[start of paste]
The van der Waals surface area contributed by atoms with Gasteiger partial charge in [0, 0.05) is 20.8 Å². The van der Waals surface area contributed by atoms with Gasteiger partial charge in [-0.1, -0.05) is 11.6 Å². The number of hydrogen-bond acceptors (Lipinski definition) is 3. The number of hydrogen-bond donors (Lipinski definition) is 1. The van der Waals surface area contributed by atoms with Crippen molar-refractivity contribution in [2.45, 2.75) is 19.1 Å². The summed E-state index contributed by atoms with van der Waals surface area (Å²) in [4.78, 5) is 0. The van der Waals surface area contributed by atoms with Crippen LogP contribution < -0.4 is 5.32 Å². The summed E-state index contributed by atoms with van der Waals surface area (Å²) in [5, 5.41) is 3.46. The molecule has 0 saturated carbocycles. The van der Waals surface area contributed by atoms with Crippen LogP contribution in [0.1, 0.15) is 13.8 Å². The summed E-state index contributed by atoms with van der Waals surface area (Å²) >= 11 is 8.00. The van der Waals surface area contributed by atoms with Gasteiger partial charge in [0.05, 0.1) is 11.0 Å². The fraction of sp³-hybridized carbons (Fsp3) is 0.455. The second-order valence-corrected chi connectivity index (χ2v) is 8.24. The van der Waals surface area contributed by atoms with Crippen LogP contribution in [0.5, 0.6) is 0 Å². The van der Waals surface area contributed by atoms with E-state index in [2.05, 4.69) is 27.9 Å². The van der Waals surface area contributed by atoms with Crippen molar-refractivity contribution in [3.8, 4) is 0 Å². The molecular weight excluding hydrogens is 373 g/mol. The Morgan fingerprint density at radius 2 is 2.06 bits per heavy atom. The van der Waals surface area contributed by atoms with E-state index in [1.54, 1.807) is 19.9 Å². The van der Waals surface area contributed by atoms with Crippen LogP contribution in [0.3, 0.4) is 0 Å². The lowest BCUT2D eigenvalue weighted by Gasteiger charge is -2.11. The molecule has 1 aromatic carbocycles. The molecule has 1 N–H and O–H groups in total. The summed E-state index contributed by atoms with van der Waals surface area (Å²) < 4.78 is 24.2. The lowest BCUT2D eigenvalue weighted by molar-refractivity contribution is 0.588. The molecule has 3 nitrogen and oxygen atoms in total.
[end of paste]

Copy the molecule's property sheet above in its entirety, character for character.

The van der Waals surface area contributed by atoms with Gasteiger partial charge in [0, 0.05) is 20.8 Å². The van der Waals surface area contributed by atoms with Gasteiger partial charge in [-0.1, -0.05) is 11.6 Å². The number of hydrogen-bond acceptors (Lipinski definition) is 3. The number of hydrogen-bond donors (Lipinski definition) is 1. The van der Waals surface area contributed by atoms with Crippen molar-refractivity contribution in [2.45, 2.75) is 19.1 Å². The summed E-state index contributed by atoms with van der Waals surface area (Å²) in [4.78, 5) is 0. The van der Waals surface area contributed by atoms with Crippen LogP contribution < -0.4 is 5.32 Å². The summed E-state index contributed by atoms with van der Waals surface area (Å²) in [5, 5.41) is 3.46. The molecule has 0 saturated carbocycles. The van der Waals surface area contributed by atoms with Crippen LogP contribution in [0.1, 0.15) is 13.8 Å². The summed E-state index contributed by atoms with van der Waals surface area (Å²) >= 11 is 8.00. The van der Waals surface area contributed by atoms with Gasteiger partial charge in [0.05, 0.1) is 11.0 Å². The fraction of sp³-hybridized carbons (Fsp3) is 0.455. The second-order valence-corrected chi connectivity index (χ2v) is 8.24. The van der Waals surface area contributed by atoms with Crippen LogP contribution in [0.5, 0.6) is 0 Å². The van der Waals surface area contributed by atoms with E-state index in [2.05, 4.69) is 27.9 Å². The van der Waals surface area contributed by atoms with Crippen molar-refractivity contribution in [3.8, 4) is 0 Å². The molecular weight excluding hydrogens is 373 g/mol. The Morgan fingerprint density at radius 2 is 2.06 bits per heavy atom. The van der Waals surface area contributed by atoms with E-state index in [1.54, 1.807) is 19.9 Å². The van der Waals surface area contributed by atoms with Crippen LogP contribution in [0.3, 0.4) is 0 Å². The lowest BCUT2D eigenvalue weighted by Gasteiger charge is -2.11. The molecule has 1 aromatic carbocycles. The molecule has 1 N–H and O–H groups in total. The summed E-state index contributed by atoms with van der Waals surface area (Å²) < 4.78 is 24.2. The lowest BCUT2D eigenvalue weighted by molar-refractivity contribution is 0.588. The molecule has 3 nitrogen and oxygen atoms in total.